The white man cometh. And we know the results were at their best, ambiguous, mixed, tormented, anguished and illusory. At their worst, lets not get into that. At every Africa shore and port some time in the last five hundred years, the light skinned stranger came, bearing Western Civilization. His image, seen by native artists, was scratched on rock, carved in wood, woven in cloth, or painted on paper.
That graphic record remains to mark those fateful moments in the history of African culture. It was not always a flattering image of the white man that the native artist produced, since he soon learned that the white man was something less than divine: the slaver and the trader followed in the wake of the explorer and the missionary. It is surprising that the African man’s reply was in the main, reasonably good tempered given the circumstances….
As they grew to know the white man better, the native artists appear to have followed a definite and logical progression in their work, from ships to sculptural figurative work of great talent and strength of feeling. The engravings published in most of the explorers’ books in nineteenth-century Europe make all Africans look pretty much the same, and there is a general tendency to exaggerate their wildness and fierceness.
“Blackamoors” was a generic term, and a round wooly head with two round white rimmed eyes was a taken as a fair likeness. The gun, of course, whether the antique musket or the newer rifle is a major theme in native illustration of the whites. The gun set the white man apart; it was his special and terrible magic, the source of his devastating power. Its details were usually drawn with the greatest attention to detail. Possibly, there may have been an ulterior motive here: it was one of the most widespread beliefs of primitive peoples, and not such a far-fetched one at that- that by drawing an object or making a model of it you can to some extent possess it and exorcise its magic.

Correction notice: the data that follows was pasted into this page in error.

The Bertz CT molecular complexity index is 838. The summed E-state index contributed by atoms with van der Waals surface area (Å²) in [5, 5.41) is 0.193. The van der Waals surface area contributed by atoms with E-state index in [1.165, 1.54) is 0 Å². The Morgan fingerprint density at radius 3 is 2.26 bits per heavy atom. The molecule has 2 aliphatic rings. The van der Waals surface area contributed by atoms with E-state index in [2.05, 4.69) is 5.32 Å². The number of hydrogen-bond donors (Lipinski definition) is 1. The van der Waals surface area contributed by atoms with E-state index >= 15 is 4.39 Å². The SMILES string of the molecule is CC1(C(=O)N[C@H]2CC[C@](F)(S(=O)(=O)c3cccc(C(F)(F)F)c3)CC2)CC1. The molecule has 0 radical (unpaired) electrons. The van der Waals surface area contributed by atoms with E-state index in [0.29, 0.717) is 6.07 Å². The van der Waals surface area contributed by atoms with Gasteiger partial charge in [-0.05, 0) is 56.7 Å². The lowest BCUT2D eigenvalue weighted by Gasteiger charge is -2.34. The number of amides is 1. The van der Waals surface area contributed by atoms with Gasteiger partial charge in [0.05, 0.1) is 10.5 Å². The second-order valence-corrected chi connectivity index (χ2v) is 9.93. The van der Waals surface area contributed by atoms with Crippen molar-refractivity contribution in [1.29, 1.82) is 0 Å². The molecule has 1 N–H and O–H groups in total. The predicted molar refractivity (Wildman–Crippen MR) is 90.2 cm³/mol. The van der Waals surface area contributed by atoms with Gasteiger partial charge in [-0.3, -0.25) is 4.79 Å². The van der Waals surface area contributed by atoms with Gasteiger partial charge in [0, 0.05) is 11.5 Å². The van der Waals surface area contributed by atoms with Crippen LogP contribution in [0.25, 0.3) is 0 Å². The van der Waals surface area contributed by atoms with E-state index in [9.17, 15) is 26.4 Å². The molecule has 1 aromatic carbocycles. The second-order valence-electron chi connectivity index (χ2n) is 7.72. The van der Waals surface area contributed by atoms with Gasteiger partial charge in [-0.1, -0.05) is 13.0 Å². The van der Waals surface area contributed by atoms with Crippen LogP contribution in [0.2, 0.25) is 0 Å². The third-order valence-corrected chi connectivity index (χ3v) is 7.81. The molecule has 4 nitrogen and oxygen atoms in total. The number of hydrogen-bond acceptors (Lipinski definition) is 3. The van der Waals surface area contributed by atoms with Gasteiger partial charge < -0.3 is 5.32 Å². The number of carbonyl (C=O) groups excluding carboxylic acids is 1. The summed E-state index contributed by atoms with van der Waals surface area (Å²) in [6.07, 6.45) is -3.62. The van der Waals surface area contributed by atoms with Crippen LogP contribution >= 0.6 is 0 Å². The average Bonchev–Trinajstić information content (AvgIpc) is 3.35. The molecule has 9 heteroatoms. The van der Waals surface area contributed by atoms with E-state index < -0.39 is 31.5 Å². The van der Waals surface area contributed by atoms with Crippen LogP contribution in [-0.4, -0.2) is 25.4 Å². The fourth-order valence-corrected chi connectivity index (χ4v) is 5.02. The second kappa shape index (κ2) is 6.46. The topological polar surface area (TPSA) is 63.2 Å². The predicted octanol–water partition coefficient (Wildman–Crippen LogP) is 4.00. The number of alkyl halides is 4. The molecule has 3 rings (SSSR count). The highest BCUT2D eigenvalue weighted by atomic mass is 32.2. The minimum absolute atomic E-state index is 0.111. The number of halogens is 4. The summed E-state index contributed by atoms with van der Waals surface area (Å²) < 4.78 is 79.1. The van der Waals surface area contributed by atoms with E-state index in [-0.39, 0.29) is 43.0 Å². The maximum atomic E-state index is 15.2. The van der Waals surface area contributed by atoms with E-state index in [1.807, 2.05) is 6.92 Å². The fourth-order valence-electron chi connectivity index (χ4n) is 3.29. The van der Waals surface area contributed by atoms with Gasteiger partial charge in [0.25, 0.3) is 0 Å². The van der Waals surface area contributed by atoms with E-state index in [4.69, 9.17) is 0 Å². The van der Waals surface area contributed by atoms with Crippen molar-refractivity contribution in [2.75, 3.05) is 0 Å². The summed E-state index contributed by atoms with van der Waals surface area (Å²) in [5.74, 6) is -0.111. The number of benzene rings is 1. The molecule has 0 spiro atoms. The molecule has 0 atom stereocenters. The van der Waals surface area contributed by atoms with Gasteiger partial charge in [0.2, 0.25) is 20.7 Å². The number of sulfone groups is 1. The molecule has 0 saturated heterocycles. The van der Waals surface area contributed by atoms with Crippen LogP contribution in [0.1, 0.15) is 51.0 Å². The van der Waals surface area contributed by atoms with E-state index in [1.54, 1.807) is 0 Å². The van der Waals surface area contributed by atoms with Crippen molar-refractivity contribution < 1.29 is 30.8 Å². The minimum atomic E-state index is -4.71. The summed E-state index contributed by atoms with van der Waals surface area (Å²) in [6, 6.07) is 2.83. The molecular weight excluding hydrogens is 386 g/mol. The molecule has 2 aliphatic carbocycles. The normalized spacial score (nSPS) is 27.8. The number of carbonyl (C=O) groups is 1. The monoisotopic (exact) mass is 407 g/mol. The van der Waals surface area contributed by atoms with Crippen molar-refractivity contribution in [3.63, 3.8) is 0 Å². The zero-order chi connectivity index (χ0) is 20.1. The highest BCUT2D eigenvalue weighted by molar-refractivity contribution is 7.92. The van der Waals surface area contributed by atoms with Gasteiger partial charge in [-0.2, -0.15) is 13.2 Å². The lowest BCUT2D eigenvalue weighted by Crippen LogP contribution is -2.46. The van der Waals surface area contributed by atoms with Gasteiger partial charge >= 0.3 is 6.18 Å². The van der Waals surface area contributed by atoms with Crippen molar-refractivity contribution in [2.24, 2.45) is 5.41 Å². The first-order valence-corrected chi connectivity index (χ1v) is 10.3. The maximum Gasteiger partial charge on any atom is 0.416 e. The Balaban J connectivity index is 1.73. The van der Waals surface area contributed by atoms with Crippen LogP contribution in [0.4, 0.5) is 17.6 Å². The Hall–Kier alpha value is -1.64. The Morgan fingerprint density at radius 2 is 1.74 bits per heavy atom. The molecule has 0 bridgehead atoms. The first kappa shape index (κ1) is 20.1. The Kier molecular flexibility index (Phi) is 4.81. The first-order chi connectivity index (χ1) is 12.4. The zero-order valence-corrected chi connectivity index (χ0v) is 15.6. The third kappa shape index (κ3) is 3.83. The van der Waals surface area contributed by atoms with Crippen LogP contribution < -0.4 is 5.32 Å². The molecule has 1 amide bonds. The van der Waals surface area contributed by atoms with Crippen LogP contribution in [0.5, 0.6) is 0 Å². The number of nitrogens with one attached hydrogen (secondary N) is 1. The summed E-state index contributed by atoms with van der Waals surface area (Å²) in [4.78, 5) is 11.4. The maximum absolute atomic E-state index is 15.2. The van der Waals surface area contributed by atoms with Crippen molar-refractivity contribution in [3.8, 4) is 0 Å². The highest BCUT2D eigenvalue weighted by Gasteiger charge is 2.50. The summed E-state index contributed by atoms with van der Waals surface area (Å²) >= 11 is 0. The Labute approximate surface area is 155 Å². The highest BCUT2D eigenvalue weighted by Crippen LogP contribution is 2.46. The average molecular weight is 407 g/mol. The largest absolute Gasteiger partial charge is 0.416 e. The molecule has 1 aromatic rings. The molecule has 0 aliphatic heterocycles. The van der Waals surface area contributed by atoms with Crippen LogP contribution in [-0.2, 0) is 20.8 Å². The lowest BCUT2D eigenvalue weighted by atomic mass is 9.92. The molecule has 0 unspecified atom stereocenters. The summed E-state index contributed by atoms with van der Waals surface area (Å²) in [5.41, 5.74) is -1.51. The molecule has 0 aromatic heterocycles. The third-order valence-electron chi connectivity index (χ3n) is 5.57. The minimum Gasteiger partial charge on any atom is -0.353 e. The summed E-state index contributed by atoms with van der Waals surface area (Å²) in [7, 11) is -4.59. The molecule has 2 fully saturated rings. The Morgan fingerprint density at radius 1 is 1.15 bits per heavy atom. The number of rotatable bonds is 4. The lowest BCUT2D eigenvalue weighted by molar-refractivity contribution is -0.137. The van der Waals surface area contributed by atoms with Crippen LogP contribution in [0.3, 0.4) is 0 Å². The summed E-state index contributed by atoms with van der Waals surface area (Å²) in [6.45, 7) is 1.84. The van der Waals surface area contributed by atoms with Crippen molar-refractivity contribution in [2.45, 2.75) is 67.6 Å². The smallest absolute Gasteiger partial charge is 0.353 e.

Portraiture of white women seems to have posed for the early African artists a problem they never quite overcame. In effect sh was a rarity and a woman occupied a decidedly inferior position in tribal life; whether white or black, she was hardly a worthy subject for the artist. It was the man who had the power. An exception is in the image below: the schoolmistress it seems, is spinsterish, strait-laced and disapproving, and yet we have great affection for her. The ears are a bit unkind and nose and mouth seem exaggerated, but the rest we recognize from the fashions of “la belle epoque.” She comes of course, from Paris and the Seine, but alas, one feels she never attended any of those rip-roaring Maupassant summer-evening parties on the river; she was right here in the Tropics trying to teach these wooly-headed little brats, whom she loved, the Code Napoleon.In the main, we have been dealing here with the first, or at any rate, the early contacts between whites and Africans. It was a period of relative innocence, of unselfconsciousness, of experiment, and of intense curiosity. The artist was still true to his environment; he observed directly and without fear, and because he had no knowledge of other skills and cultures that were more sophisticated than his own, he did not imitate. Of course, once he made contact with the whites, he had to put this innocence and tribal life behind him, at least conceptually, at least to accept in exchange, willingly or not, what Professor Lips called the “doubt and calculation” implicit in the feverish life of the white world.